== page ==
dissabte, 6 d’agost de 2011

"The Saharawi Narrative of resiliance: Creating a state in the exile", Diana Julià (GRECS)

The Saharawi Narrative of resiliance:
Creating a state in the exile

Diana Julià Llobet
GRECS (Researching Group of Social Control and Exclusion)
Department of Anthropology, University of Barcelona

The contemporary restructuring of the global order has taken place in an era defined by fast-paced economic and politic globalisation, creating a social and cultural urgency within the field of anthropology to construct new paradigms which can explain the complex wex of self-interest and domination that define the state-society relationship. The inherent value of reforming our way of thinking and giving voice to cultures that are neglected or discarded by overriding structures of power are vocalised in the words of Eric Wolf (Europa y la gente sin historia. FCE): "Why do we insist on transforming dynamic and interconnected phenomena into static and disconnected things? Part of it is due to the way in which we have apprehended our own history".

It is from this perspective that a revisionist study of refugees can explain the phenomenon of social exclusion as a consequence of the strategy of mass rearrangement promoted by the "international geopolitical scene." This global context, defined by the humanitarian crises, suffered by entire societies forcefully driven from their territories and homes, is causing the dismemberment of cultural identity and the production of a new one in many parts of the world. The situation is further accentuated when transitory conditions of suffering are categorized and institutionalized under tha label of refugee, and extend indefinitely over time. Consequently, when one chooses to analize refugees as a new social identity caused by a masive exclusion or forced displacement, it becomes clar that the saharawis in Algeria are a historic group with no-place to leave. The situation is agravated when, instead of being granted a place to live, their transit area acquired a permanence. That is the great paradox of the fact explained by Augé with the term "non-places" and the meaning of trasiency for the political status of a refugee.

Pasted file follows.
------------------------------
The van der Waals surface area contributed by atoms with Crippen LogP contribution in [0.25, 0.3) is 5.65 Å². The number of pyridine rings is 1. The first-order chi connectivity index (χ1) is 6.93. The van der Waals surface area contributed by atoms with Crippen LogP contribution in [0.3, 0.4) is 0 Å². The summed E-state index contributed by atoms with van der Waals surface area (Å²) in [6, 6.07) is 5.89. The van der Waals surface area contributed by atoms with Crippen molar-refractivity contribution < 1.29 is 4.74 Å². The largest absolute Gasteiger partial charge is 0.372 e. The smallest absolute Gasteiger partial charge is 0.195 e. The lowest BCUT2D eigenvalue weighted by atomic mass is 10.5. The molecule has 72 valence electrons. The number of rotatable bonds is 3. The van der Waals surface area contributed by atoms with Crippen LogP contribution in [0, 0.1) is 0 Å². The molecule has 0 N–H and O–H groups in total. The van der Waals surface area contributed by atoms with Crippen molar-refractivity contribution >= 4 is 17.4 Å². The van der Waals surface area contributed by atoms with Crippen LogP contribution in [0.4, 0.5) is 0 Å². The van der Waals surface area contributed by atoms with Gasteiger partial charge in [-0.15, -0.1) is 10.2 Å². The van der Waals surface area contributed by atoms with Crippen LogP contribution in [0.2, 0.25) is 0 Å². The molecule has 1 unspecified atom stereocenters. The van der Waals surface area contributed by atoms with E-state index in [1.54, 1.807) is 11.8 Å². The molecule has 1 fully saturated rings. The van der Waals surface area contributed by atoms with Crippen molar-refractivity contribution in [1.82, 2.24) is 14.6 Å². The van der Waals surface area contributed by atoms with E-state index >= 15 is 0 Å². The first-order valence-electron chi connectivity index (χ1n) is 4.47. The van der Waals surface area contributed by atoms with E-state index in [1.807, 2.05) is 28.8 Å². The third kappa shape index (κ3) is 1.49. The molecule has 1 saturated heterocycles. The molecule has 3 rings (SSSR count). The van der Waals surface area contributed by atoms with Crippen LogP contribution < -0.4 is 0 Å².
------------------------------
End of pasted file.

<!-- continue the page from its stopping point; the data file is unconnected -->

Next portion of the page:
This is the case of Saharawi refugee camps in Algeria as to be analised from the phenomenologic tendency.

In the late2010, I carried out fieldwork for three months in the Saharawi refugee camps located in the vicinity of Tindouf (Algeria), in what is called the Algerian Hamada, a most inhospitable piece of wasteland about 800 kms from the border with Western Sahara occupied by Morocco. The Saharawi are separated from their former country by a vast wall in the world after the Great Wall of China, built by the Moroccans to avoid contact with and prevent the return of Saharawis to their territory. It is a physical and simbolic manifestation of Saharawi political and social fragmentation. The purpose of my study was to analyze the social and health strategies that adopted for some 165,000 people forced to leave their territory and developed a sedentary new lifestyle.